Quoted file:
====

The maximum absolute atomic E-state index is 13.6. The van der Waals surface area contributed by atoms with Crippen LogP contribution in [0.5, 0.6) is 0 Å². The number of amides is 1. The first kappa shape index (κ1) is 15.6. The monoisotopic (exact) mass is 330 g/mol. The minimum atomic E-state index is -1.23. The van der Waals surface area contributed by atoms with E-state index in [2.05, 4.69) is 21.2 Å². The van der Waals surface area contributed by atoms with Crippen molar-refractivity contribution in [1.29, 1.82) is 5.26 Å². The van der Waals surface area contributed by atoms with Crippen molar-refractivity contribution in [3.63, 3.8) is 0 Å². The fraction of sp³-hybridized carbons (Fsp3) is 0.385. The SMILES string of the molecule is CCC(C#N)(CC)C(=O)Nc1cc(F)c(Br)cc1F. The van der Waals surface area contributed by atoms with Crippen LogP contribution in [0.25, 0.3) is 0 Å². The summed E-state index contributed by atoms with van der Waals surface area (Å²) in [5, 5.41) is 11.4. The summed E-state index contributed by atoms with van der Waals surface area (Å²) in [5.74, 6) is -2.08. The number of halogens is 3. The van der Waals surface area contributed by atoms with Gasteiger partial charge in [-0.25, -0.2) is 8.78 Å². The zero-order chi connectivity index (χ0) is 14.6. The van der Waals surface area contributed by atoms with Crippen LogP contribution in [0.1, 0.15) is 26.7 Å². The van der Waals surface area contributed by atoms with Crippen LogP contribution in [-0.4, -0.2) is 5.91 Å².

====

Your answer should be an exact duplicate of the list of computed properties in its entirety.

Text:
The maximum absolute atomic E-state index is 13.6. The van der Waals surface area contributed by atoms with Crippen LogP contribution in [0.5, 0.6) is 0 Å². The number of amides is 1. The first kappa shape index (κ1) is 15.6. The monoisotopic (exact) mass is 330 g/mol. The minimum atomic E-state index is -1.23. The van der Waals surface area contributed by atoms with E-state index in [2.05, 4.69) is 21.2 Å². The van der Waals surface area contributed by atoms with Crippen molar-refractivity contribution in [1.29, 1.82) is 5.26 Å². The van der Waals surface area contributed by atoms with Crippen molar-refractivity contribution in [3.63, 3.8) is 0 Å². The fraction of sp³-hybridized carbons (Fsp3) is 0.385. The SMILES string of the molecule is CCC(C#N)(CC)C(=O)Nc1cc(F)c(Br)cc1F. The van der Waals surface area contributed by atoms with Crippen LogP contribution in [0.25, 0.3) is 0 Å². The summed E-state index contributed by atoms with van der Waals surface area (Å²) in [5, 5.41) is 11.4. The summed E-state index contributed by atoms with van der Waals surface area (Å²) in [5.74, 6) is -2.08. The number of halogens is 3. The van der Waals surface area contributed by atoms with Gasteiger partial charge in [-0.25, -0.2) is 8.78 Å². The zero-order chi connectivity index (χ0) is 14.6. The van der Waals surface area contributed by atoms with Crippen LogP contribution in [0.1, 0.15) is 26.7 Å². The van der Waals surface area contributed by atoms with Crippen LogP contribution in [-0.4, -0.2) is 5.91 Å².